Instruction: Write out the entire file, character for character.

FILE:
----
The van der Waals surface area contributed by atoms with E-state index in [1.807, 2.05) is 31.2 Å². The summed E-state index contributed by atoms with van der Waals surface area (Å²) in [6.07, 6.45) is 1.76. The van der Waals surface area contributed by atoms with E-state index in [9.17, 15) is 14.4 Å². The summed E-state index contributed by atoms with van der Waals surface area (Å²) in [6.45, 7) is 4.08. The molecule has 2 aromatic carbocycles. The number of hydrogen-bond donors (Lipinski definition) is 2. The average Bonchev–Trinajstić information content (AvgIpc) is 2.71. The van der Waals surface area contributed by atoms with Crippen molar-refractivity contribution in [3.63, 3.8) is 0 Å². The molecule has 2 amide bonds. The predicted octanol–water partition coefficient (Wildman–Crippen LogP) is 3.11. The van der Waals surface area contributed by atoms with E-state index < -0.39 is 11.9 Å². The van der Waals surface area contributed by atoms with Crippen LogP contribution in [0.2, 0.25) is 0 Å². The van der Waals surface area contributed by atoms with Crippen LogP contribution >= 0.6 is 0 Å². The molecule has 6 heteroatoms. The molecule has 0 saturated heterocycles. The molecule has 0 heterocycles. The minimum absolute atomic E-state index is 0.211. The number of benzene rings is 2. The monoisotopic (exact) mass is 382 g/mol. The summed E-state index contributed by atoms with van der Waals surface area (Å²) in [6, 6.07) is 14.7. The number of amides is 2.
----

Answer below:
The van der Waals surface area contributed by atoms with E-state index in [1.807, 2.05) is 31.2 Å². The summed E-state index contributed by atoms with van der Waals surface area (Å²) in [6.07, 6.45) is 1.76. The van der Waals surface area contributed by atoms with E-state index in [9.17, 15) is 14.4 Å². The summed E-state index contributed by atoms with van der Waals surface area (Å²) in [6.45, 7) is 4.08. The molecule has 2 aromatic carbocycles. The number of hydrogen-bond donors (Lipinski definition) is 2. The average Bonchev–Trinajstić information content (AvgIpc) is 2.71. The van der Waals surface area contributed by atoms with Crippen molar-refractivity contribution in [3.63, 3.8) is 0 Å². The molecule has 2 amide bonds. The predicted octanol–water partition coefficient (Wildman–Crippen LogP) is 3.11. The van der Waals surface area contributed by atoms with E-state index < -0.39 is 11.9 Å². The van der Waals surface area contributed by atoms with Crippen LogP contribution in [0.2, 0.25) is 0 Å². The van der Waals surface area contributed by atoms with Crippen LogP contribution >= 0.6 is 0 Å². The molecule has 6 heteroatoms. The molecule has 0 saturated heterocycles. The molecule has 0 heterocycles. The minimum absolute atomic E-state index is 0.211. The number of benzene rings is 2. The monoisotopic (exact) mass is 382 g/mol. The summed E-state index contributed by atoms with van der Waals surface area (Å²) in [6, 6.07) is 14.7. The number of amides is 2.